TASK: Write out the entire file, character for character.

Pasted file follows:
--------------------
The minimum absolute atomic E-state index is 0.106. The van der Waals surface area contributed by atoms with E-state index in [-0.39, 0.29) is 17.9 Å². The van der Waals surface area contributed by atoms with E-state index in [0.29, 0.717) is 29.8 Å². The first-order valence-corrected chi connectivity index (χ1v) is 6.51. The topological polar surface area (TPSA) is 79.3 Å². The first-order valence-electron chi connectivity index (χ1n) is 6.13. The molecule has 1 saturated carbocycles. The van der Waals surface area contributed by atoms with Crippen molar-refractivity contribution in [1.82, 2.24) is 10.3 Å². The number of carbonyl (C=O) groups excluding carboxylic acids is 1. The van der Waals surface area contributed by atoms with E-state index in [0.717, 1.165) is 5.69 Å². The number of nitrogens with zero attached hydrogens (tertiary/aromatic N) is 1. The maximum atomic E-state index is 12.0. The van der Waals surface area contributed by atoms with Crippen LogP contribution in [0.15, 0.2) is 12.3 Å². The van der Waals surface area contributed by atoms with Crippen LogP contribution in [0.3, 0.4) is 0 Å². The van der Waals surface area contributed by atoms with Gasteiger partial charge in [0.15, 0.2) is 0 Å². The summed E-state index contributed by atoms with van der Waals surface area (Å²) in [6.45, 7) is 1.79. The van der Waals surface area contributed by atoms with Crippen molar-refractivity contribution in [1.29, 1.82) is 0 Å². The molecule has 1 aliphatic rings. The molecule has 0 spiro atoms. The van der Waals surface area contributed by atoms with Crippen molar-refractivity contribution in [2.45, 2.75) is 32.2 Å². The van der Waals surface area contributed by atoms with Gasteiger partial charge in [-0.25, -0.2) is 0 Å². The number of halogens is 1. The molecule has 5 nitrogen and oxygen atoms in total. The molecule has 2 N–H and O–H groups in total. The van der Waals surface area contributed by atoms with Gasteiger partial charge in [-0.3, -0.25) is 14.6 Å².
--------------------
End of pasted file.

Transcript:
The minimum absolute atomic E-state index is 0.106. The van der Waals surface area contributed by atoms with E-state index in [-0.39, 0.29) is 17.9 Å². The van der Waals surface area contributed by atoms with E-state index in [0.29, 0.717) is 29.8 Å². The first-order valence-corrected chi connectivity index (χ1v) is 6.51. The topological polar surface area (TPSA) is 79.3 Å². The first-order valence-electron chi connectivity index (χ1n) is 6.13. The molecule has 1 saturated carbocycles. The van der Waals surface area contributed by atoms with Crippen molar-refractivity contribution in [1.82, 2.24) is 10.3 Å². The number of carbonyl (C=O) groups excluding carboxylic acids is 1. The van der Waals surface area contributed by atoms with E-state index in [0.717, 1.165) is 5.69 Å². The number of nitrogens with zero attached hydrogens (tertiary/aromatic N) is 1. The maximum atomic E-state index is 12.0. The van der Waals surface area contributed by atoms with Crippen LogP contribution in [0.15, 0.2) is 12.3 Å². The van der Waals surface area contributed by atoms with Crippen LogP contribution in [0.3, 0.4) is 0 Å². The van der Waals surface area contributed by atoms with Gasteiger partial charge in [0.15, 0.2) is 0 Å². The summed E-state index contributed by atoms with van der Waals surface area (Å²) in [6.45, 7) is 1.79. The van der Waals surface area contributed by atoms with Crippen molar-refractivity contribution in [1.29, 1.82) is 0 Å². The molecule has 1 aliphatic rings. The molecule has 0 spiro atoms. The van der Waals surface area contributed by atoms with Crippen molar-refractivity contribution in [2.45, 2.75) is 32.2 Å². The van der Waals surface area contributed by atoms with Gasteiger partial charge in [-0.25, -0.2) is 0 Å². The number of halogens is 1. The molecule has 5 nitrogen and oxygen atoms in total. The molecule has 2 N–H and O–H groups in total. The van der Waals surface area contributed by atoms with Gasteiger partial charge in [-0.3, -0.25) is 14.6 Å².